Belief is more than simply saying you believe

Published 2:00 am Friday, December 15, 2006

By Staff
Mental assent to facts may be something we believe, but there is a tipping point when the things we know and accept move in and change the way we live.
Belief is core value. Core value orders our thoughts and behavior. If we say we believe something, but it is not evident in our life, it is not a belief.
It is said of the patriarch Abraham in the Old Testament book of Genesis, chapter 15, verse 6, "He believed in the LORD, and He accounted it to him for righteousness."
Abraham was given a promise at a point in his life when natural forces and ordinary circumstances would have made the fulfillment of the promise humanly possible. Abraham was promised a child through which a mighty nation would begin, and through those people all the promises and blessings of God would be fulfilled.
Time passed and no child was born to Abraham and his wife. Abraham jumped in to help God by first trying to elevate a trusted servant to be the promised seed (Genesis 15:2-4), and when God said no concerning the servant, Abraham had a child by Hagar, his wife's maid.
God said no regarding Ishmael, the son of Hagar, and insisted that Abraham and his wife would conceive and have a child just like God promised.
Paul speaks about the belief of Abraham in the New Testament book of Romans, chapter 4, verse 19, "Not being weak in faith, he [Abraham] did not consider his own body, already dead (since he was about a hundred years old), and the deadness of Sarah's womb."
God gave a promise, waited until every human possibility had turned to impossibility, and performed the miracle of the birth of Isaac. Paul continues in Romans, chapter 4, verses 20-21, "He did not waver at the promise of God through unbelief, but was strengthened in faith, giving glory to God, and being fully convinced that what He had promised He was also able to perform."
Abraham became convinced about God's promise-"contrary to hope, in hope believed" (Romans 4:18). There came a point when Abraham's faith moved to certainty.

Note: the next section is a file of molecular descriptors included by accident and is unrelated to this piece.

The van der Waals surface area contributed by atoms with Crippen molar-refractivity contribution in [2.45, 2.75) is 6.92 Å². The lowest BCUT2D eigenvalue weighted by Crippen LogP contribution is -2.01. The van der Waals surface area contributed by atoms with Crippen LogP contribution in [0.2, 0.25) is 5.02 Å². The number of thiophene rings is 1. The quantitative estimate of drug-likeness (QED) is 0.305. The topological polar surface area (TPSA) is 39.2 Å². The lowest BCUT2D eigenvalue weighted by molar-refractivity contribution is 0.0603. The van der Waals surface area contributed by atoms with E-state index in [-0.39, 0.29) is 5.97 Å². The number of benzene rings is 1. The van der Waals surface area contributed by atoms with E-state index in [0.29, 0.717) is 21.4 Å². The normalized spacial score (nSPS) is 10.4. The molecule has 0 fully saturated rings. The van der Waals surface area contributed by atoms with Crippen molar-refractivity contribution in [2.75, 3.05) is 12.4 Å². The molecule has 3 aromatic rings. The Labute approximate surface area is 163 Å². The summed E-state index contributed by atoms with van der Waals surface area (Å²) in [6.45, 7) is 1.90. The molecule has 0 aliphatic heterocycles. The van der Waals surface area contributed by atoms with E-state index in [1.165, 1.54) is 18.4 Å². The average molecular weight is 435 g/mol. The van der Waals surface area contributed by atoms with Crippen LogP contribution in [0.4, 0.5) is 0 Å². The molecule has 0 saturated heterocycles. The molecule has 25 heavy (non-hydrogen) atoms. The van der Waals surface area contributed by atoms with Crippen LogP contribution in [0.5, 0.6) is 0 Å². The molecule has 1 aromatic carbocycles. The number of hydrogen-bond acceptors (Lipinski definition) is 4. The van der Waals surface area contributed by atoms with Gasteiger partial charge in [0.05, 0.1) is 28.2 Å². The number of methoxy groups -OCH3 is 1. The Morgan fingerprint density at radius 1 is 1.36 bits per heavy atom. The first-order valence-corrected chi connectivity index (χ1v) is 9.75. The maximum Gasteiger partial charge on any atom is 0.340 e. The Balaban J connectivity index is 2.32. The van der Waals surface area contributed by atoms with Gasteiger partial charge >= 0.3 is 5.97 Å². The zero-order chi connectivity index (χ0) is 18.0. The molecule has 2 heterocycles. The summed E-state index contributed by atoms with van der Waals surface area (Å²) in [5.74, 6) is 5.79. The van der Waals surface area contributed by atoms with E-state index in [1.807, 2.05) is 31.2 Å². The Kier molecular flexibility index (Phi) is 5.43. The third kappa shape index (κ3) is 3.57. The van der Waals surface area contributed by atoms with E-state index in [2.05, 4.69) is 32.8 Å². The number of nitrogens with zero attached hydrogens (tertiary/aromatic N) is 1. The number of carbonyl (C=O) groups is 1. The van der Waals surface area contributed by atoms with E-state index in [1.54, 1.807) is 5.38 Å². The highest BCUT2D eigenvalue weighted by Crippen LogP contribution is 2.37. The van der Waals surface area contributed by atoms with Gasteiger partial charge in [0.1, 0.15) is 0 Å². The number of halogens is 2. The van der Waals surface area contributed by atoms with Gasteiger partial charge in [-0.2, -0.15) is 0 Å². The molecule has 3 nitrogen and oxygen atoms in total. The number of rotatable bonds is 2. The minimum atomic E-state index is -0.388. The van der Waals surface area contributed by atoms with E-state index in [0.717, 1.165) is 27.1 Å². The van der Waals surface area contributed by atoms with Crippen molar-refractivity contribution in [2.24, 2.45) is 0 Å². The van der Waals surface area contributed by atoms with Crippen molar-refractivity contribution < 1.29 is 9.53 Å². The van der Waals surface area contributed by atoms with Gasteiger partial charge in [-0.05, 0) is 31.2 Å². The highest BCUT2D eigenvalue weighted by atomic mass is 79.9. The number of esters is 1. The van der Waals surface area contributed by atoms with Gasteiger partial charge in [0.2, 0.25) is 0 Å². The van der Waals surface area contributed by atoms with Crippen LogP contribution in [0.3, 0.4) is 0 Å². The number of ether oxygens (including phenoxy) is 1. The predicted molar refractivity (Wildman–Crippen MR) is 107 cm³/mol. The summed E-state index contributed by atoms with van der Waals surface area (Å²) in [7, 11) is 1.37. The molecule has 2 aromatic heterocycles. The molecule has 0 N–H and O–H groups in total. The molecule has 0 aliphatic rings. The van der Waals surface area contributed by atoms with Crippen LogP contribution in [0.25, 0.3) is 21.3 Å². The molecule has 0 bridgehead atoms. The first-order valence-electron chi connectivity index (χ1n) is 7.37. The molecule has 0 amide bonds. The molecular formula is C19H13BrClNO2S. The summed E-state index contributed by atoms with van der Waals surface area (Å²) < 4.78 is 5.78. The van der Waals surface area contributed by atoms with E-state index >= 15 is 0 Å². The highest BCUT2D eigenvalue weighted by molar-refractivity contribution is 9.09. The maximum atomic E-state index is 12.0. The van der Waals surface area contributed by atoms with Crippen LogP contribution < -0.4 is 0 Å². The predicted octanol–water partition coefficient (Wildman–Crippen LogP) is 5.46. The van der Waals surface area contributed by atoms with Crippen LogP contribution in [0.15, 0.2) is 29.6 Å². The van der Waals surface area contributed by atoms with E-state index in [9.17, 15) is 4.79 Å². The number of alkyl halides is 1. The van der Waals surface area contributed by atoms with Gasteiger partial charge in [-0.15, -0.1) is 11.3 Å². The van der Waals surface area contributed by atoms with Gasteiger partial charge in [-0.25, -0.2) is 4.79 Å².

Believing in God is not difficult when life is good, when we enjoy health and comfortable living. It is when health goes or the level of comfort diminishes that our belief system is tested.
We see all of this in the life of Job. Job feared God, was blameless, and was upright (Job 1:1). God held Job up to Satan as a shining example of righteousness. Satan challenged the sincerity of Job's righteousness by saying in Job, chapter 1, verses 9-10, "Does Job fear God for nothing? Have You not made a hedge around him, around his household, and around all that he has on every side?" Job was blessed and protected. He had freedom to live unhindered. Satan continued as recorded in Job, chapter 1, verse 11, "But now, stretch out Your hand and touch all that he has, and he will surely curse You to Your face!"
We know the rest of the story. God did allow Satan to take Job's children and possessions, and then take his health. Job's belief system remained intact. It is said of Job in the book of Job, chapter 2, verse 10, "In all this Job did not sin with his lips."
Christians in America enjoy freedom and protection. Many have prospered. Will our faith survive opposition and persecution? What if our expression of Christian values begins to threaten our comfort or safety? There is no guarantee that this nation birthed in the concept of the freedom of religious expression will continue in that freedom.
We will not know if what we say we believe is really a core value until it is tested. Will we step out in faith, taking God at His Word to perform a Kingdom principle that is both inconvenient and risky from the human perspective?
Do we who claim to be the people of God look like the people of God, or are we simply hiding behind some convenient platitudes that soothe our conscience and allow us to go on in ease and comfort?